A motorist who suffered brain and spinal injuries in an accident involving a UPS delivery truck agreed to a $2 million settlement in his Essex county suit, Cuff v. United Parcel Service, on Feb. 13.
Plaintiff Paul Cuff was driving on Mount Prospect Avenue in Newark on Aug. 17, 2011, when his vehicle collided with another car driven by Francis Folassobgoum.
A UPS truck was double-parked in the roadway while its driver made a delivery, prompting Folassobgoum to cross the center line and drive into oncoming traffic, where he collided with Cuff's vehicle head-on, according to the suit.
Cuff sustained spine and brain injuries and was unable to continue in his job as a stationary engineer after the crash, said Elizabeth Boylan of The Maglione Firm in Newark, who represented the plaintiff along with the firm's Dean Maglione. Cuff suffered significant short- and long-term memory loss and a herniation at L5-S1, which necessitated lumbar surgery and ongoing pain management treatment, according to Boylan.
The parties disagreed over the plaintiff's discovery requests about prior crashes involving UPS delivery trucks that were double-parked and about the company's policies about leaving delivery trucks double-parked in the street, Boylan said. UPS did not collect data about crashes involving double-parked vehicles, but plaintiff counsel alleged that the company's practice of paying tickets for drivers who double-park sent the message that the danger of double-parking is the cost of doing business, Boylan said.
The lawyer for UPS, Benjamin Tartaglia III of Mintzer Sarowitz Zeris Ledva & Meyers in Cherry Hill, declined to comment about the case.
— Charles Toutant
$1.5M Auto Verdict in Ocean
Reckhow v. Gray: In a motor vehicle case tried before Superior Court Judge James Den Uyl, an Ocean County jury awarded $1.5 million on March 15. The total recovery is to be $1.78 million.
The jury rendered a verdict to plaintiff Nicoletta Reckhow for $1.5 million for pain and suffering resulting from injuries she sustained from an accident that occurred in early 2016 in Toms River.
The jury determined that Reckhow's neck and shoulder injuries were caused, and her medical treatment necessitated, by the accident. According to an agreement reached by the parties before trial, because the jury found causation, the court will mold the verdict to include a health insurance lien of $195,408.52, according to Matthew R. Mendelsohn and Adam M. Epstein of Mazie Slater Katz & Freeman in Roseland, counsel to Reckhow.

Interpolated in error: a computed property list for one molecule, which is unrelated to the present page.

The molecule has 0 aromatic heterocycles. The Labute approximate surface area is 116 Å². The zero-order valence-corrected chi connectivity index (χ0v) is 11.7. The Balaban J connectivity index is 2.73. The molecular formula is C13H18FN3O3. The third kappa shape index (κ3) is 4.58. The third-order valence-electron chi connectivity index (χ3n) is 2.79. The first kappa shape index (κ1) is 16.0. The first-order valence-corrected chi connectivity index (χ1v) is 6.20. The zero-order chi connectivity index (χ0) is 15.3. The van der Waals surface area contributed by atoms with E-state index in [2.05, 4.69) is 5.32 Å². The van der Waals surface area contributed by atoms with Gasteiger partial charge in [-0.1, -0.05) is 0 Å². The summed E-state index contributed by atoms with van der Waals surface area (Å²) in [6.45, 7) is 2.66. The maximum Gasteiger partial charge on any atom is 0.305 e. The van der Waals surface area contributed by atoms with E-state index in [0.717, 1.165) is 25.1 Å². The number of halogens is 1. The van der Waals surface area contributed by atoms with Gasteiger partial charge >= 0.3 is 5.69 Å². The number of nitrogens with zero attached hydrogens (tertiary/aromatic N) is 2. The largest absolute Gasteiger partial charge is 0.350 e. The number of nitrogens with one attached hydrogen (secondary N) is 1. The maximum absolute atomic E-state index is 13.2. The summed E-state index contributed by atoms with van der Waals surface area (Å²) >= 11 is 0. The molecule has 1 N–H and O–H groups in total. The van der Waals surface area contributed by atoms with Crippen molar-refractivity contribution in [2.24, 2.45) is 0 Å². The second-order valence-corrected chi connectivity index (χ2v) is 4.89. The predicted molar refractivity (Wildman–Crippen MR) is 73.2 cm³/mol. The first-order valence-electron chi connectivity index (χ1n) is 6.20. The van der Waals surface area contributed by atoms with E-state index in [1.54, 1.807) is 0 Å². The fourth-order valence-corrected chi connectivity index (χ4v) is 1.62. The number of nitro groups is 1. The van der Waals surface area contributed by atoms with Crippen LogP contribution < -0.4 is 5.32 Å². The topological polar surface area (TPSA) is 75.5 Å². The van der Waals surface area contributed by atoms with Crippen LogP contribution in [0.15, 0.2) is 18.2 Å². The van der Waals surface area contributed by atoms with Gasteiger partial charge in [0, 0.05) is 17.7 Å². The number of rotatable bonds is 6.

When $90,901.76 in prejudgment is added, the total recovery is in excess of $1.78 million, they said.
The accident occurred on Jan.18, 2016, when Reckhow, now 62, was traveling northbound from Romana Lane, through the intersection of Route 37, and towards Bananier Drive, in Toms River in her 2011 Honda Accord, the lawyers said.
Reckhow, of Weehawken, was at a complete stop at a red light at the intersection when the light turned green and she began to proceed through the intersection, across Route 37. That’s when defendant Natale Gray, traveling eastbound on Route 37 at the same intersection in a 2008 GMC Sierra pickup truck at approximately 60 mph, accelerated and went through the intersection, despite having a red light, according to Mendelsohn.
This resulted ina collision between the front of Gray’s truck and the side of Reckhow’s vehicle, causing Reckhow’s Accord to spin around multiple times and strike the concrete median head-on, Mendelsohn said.
Gray, 21, of Whiting, was represented by Sonya Bright of Marie Carey's law office in Florham Park. Bright did not return a call on the verdict.
Kelly Gray, the defendant's mother, was listed as co-defendant because she owns the GMC Sierra, according to court documents. She was not in the truck at the time of the accident.
Plaintiff Reckhow suffered several bone and rib fractures, including a disc herniation requiring surgery, and rotator cuff tear to her left shoulder from the collision, her lawyers said.
Mendelsohn said due to the injuries and surgeries, his client’s right pinky finger no longer bends, preventing her right hand from functioning normally, and she has pain and reduced range of motion in her neck and shoulder.
— Suzette Parmley